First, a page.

Syed Mohammad
    Syed Joined the Department of Homeland Security Science and Technology Directorate in 2014 and he currently serves as the Lead for the Modeling and Simulation Technology Center. Prior to DHS, he supported Mine Resistant Ambush Protected (MRAP) vehicle acquisition and R&D programs for the U.S. Army’s Tank-automotive Command since 2001. Throughout his Federal career Syed has supported collaboration amongst the Acquisition, R&D, and Test & Evaluation communities. Syed holds a BSE and MSE from the University of Michigan-Ann Arbor, PhD from the University of Central Florida, and an MBA from the University of North Carolina Kenan-Flagler Business School.

    Moria Bittmann
    Dr. Moria Fisher Bittmann joined the National Institute of Biomedical Imaging and Bioengineering (NIBIB) in 2019 as a Program Director in the Division of Discovery Science and Technology. Dr. Bittmann received a B.S. in Mechanical Engineering from the University of Michigan and a PhD in Bioengineering from the University of Illinois at Chicago. Moria conducted her graduate work at the Rehabilitation Institute of Chicago where she developed customized robotic therapies for post-stroke rehabilitation. She completed a postdoctoral fellowship at the University of Wisconsin in computational biomechanics. Prior to joining NIBIB, she was a Health Program Specialist at the National Institute of Neurological Disorders and Stroke (NINDS) supporting BRAIN Initiative funding opportunities for invasive technologies, computational neuroscience, and technology dissemination. Throughout her career, she has enjoyed working on interdisciplinary topics, collaborating on projects with engineers, clinicians, computer scientists, and biologists.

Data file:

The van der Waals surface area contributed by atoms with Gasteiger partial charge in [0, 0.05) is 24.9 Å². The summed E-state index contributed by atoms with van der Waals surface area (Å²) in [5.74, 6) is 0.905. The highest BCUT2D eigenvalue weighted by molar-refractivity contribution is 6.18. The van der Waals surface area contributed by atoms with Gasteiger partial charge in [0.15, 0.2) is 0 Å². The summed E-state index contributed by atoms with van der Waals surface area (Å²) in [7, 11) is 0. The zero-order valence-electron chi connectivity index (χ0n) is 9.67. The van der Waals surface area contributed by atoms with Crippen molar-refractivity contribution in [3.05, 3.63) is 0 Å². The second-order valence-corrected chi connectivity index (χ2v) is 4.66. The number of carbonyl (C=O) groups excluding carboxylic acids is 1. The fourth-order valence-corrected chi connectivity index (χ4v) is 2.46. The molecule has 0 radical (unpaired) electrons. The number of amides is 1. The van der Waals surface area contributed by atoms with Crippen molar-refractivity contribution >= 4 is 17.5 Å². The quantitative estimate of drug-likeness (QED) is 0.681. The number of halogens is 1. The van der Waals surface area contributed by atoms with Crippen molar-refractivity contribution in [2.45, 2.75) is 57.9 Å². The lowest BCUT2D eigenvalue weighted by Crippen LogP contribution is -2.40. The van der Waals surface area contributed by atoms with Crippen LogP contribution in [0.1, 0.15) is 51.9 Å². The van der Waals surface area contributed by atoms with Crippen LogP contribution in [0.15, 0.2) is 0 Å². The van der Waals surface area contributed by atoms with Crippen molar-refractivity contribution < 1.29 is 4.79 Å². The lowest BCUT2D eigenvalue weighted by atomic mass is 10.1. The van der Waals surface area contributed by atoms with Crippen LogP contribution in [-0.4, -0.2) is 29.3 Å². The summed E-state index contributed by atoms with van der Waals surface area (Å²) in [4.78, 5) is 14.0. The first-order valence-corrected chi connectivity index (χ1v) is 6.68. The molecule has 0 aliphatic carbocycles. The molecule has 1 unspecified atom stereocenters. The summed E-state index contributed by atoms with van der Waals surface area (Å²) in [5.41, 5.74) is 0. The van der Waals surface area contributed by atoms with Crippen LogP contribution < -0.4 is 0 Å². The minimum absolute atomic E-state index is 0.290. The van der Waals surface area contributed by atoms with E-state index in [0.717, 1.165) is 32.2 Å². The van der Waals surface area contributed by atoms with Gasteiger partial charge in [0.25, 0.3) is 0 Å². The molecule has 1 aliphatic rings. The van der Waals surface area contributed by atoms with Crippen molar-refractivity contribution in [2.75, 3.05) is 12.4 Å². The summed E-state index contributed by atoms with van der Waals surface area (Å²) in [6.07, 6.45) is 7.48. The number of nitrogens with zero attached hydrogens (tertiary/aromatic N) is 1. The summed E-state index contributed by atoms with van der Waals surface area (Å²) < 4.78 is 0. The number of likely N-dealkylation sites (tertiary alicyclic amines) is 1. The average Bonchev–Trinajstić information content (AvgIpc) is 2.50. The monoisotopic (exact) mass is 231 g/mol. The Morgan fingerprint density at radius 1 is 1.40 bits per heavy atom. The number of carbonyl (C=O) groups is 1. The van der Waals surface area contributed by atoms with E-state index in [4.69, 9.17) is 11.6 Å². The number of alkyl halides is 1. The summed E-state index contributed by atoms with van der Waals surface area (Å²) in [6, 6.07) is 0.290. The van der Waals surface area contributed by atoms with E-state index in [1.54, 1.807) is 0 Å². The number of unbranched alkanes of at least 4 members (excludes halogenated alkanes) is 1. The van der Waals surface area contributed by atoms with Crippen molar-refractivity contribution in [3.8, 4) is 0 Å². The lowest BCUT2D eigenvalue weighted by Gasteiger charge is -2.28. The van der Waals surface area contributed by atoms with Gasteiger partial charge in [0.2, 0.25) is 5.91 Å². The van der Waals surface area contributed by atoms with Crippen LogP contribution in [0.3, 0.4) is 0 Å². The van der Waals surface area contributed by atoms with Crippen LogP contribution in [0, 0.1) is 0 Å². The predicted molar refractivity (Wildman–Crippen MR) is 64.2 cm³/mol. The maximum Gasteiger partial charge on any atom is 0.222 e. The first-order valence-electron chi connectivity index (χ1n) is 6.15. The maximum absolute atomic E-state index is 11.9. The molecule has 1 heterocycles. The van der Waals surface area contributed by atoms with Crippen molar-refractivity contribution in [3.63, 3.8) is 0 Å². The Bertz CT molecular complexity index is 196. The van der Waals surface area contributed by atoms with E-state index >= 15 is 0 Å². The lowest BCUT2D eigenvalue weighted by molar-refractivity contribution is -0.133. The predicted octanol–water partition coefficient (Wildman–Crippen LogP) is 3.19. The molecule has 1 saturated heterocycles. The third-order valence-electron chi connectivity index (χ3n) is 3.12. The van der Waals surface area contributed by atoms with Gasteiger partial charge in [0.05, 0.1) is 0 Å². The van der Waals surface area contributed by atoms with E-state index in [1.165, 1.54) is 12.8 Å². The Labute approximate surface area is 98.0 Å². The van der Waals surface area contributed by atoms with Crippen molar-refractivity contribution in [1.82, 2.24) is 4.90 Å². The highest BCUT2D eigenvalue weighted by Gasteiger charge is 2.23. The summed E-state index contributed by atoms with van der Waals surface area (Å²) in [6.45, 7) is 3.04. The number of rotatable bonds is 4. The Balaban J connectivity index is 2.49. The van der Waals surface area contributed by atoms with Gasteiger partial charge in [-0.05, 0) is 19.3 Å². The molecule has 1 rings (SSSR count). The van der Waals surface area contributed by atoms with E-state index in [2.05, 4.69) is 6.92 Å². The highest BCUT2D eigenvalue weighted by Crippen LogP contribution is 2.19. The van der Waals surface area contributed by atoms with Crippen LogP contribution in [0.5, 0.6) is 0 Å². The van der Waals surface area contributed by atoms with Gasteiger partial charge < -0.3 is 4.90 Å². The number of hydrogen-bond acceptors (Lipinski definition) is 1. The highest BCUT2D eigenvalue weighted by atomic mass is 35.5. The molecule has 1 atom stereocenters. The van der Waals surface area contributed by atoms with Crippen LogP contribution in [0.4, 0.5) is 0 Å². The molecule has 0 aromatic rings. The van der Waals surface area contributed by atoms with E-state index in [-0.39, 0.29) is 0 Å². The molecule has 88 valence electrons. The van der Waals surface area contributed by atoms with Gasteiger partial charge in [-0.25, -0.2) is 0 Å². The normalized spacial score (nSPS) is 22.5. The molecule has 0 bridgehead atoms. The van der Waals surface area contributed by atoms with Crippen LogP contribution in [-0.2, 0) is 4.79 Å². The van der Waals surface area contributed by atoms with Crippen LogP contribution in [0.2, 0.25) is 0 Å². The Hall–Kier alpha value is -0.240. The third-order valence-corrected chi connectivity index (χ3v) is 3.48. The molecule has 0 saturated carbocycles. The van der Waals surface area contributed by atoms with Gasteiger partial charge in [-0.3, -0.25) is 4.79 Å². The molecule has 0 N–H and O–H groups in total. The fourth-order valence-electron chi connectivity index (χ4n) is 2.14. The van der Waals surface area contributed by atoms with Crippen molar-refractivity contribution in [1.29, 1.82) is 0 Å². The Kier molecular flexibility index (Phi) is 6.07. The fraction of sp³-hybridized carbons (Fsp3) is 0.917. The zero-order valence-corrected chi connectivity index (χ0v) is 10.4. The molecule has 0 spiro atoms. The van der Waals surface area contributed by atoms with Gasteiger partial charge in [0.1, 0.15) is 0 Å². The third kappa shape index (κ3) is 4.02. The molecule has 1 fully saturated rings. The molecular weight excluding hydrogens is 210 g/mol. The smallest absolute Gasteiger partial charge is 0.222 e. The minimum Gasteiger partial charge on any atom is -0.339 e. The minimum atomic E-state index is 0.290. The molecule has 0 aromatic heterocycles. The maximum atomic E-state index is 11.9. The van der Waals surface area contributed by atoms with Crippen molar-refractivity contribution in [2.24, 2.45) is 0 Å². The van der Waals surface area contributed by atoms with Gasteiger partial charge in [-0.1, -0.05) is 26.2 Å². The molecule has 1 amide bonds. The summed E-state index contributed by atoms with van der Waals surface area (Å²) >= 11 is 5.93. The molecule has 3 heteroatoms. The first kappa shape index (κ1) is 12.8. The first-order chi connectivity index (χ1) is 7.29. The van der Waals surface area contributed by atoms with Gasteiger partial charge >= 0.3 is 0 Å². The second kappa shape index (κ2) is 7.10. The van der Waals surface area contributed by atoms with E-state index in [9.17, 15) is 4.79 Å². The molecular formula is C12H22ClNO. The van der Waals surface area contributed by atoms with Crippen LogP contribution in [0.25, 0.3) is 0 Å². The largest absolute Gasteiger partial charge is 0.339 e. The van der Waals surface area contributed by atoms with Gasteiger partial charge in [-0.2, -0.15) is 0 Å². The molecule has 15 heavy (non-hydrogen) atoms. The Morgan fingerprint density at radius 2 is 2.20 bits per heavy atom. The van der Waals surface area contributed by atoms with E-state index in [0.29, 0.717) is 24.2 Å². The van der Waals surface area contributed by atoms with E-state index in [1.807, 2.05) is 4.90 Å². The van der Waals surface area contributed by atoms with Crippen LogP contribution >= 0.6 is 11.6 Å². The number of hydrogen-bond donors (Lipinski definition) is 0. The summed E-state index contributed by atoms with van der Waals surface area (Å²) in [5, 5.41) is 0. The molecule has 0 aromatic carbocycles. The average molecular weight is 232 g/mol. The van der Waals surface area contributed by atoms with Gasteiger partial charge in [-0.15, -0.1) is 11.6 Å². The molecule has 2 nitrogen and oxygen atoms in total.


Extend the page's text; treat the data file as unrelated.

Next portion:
Program At-a-Glance

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  • AGU Tour

    Sign Up Today!

    AGU Tour

    The AGU Building will have a building tour for ANNSIM 2024 attendees on Thursday, May 23, 2024, at 1:00 p.m. If you are interested in signing up to attend, please email the SCS Office at scs@scs.org and provide the full names of those interested in going. There are 40 spots and they will be given on a first-come-first-serve basis. The deadline to sign up is May 10, 2024. 

    About the Tour
    AGU’s headquarters exemplifies its vision of a thriving, sustainable, and equitable future supported by scientific discovery, innovation, and action. They welcome people to tour the renovated net zero energy building located in the heart of Washington, D.C.’s Dupont Circle neighborhood.

    The tour provides a look at the sustainable practices utilized in the building’s renovation and daily operation, including its systems, workspaces, and conference facilities. Tour participants will learn about the four key principles that inspired the building’s renovation: reduction, reclamation, absorption, and generation.

Map

ANNSIM 2024 will be located in Constitution Hall.